Biden to host Japan PM Kishida for official visit in April

Trilateral summit at Camp David in Maryland

By Jeff Mason and David Brunnstrom

ABOARD AIR FORCE ONE (Reuters) -U.S. President Joe Biden will host Japanese Prime Minister Fumio Kishida for an official visit to the United States on April 10, the White House said on Thursday.

The formal event, which will include a lavish state dinner and a policy meeting, follows a promise by Biden to host the closely allied nation key to the United States' strategy toward China, North Korea and other Asian security issues.

Biden and Kishida will discuss "efforts to strengthen our political, security, economic, and people-to-people ties" to improve Indo-Pacific security, White House spokesperson Karine Jean-Pierre said.

The visit comes at a challenging time for both leaders, who have low public approval ratings at home. Biden is likely facing a close-fought November election against Republican Donald Trump and Kishida is managing the fallout from a fundraising scandal, economic difficulty and a major earthquake this month.

"2024 will be a pivotal year for Japan-U.S. relations," Japan's ambassador to Washington, Shigeo Yamada, said in pre-recorded remarks to an event hosted by the Wilson Center think tank on Thursday.

"The Japan-alliance is indispensable to the peace, stability and prosperity, not only of our two countries, but also of the international community," he said.

Mieko Nakabayashi, a professor at Japan's Waseda University, told Washington's Wilson Center there was growing concern in the Japan about the prospect of second presidency for Trump, who has questioned the value of alliances and complained about cost of U.S troop deployments in Japan and South Korea.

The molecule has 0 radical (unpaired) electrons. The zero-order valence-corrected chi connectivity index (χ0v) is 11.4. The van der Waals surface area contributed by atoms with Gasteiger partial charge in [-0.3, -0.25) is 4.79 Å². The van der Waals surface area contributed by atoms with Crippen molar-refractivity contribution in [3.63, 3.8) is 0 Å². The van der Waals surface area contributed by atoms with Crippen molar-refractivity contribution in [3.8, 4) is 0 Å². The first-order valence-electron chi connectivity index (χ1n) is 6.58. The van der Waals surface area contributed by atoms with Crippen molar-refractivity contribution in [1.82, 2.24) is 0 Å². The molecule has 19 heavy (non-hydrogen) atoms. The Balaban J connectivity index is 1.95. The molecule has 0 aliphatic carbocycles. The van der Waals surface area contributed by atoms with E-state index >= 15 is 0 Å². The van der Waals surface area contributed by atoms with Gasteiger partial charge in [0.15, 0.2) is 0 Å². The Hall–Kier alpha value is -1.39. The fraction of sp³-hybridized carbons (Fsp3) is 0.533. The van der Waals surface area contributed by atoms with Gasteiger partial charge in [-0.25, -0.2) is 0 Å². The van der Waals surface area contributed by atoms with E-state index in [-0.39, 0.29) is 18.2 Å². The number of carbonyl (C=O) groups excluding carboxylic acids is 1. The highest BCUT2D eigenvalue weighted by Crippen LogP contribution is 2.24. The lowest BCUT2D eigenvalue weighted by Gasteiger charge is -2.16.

"We are very, very worried, and we are thinking about a variety of scenarios of whoever becomes the president of the United States," she said

Nakabayashi also said factional rivalries inside Japan's ruling Liberal Democratic Party raised questions about whether Kishida could hold on to power long enough to make the visit.

Frank Jannuzi, president and CEO of Washington’s Maureen and Mike Mansfield Foundation, told the think tank the U.S.-Japan alliance was long-standing, but not unbreakable.

"The easiest way to break it … would be for the United States to in the future somehow compromise the extent of our commitment to the security of our allies in Northeast Asia," he said.

U.S. deputy national security adviser Jon Finer said the Biden administration took a "very different" view to that of Trump.

"America's network of alliances ... are a force multiplier for U.S. interests," he told an Asia Society event. "They are a unique advantage that the United States has among our nearest peer competitors, not a burden on the country."

While the security relationship between the U.S. and Japan has been growing ever stronger and they are looking to make a deal for Japanese shipyards to overhaul and maintain U.S. Navy warships, Nippon Steel's proposed purchase of U.S. Steel is a source of controversy.

Democratic and Republican U.S. senators have criticized the deal, citing national security concerns or raising questions about why the companies did not consult U.S. Steel's main union ahead of the announcement.

Brian Deese, a key player in Biden's re-election bid, said last month the proposed purchase was concerning and the administration should look closely at it.

(Reporting by David Brunnstrom, Jeff Mason and Michael Martina; Writing by Trevor Hunnicutt and David Brunnstrom; Editing by Chizu Nomiyama and Alistair Bell)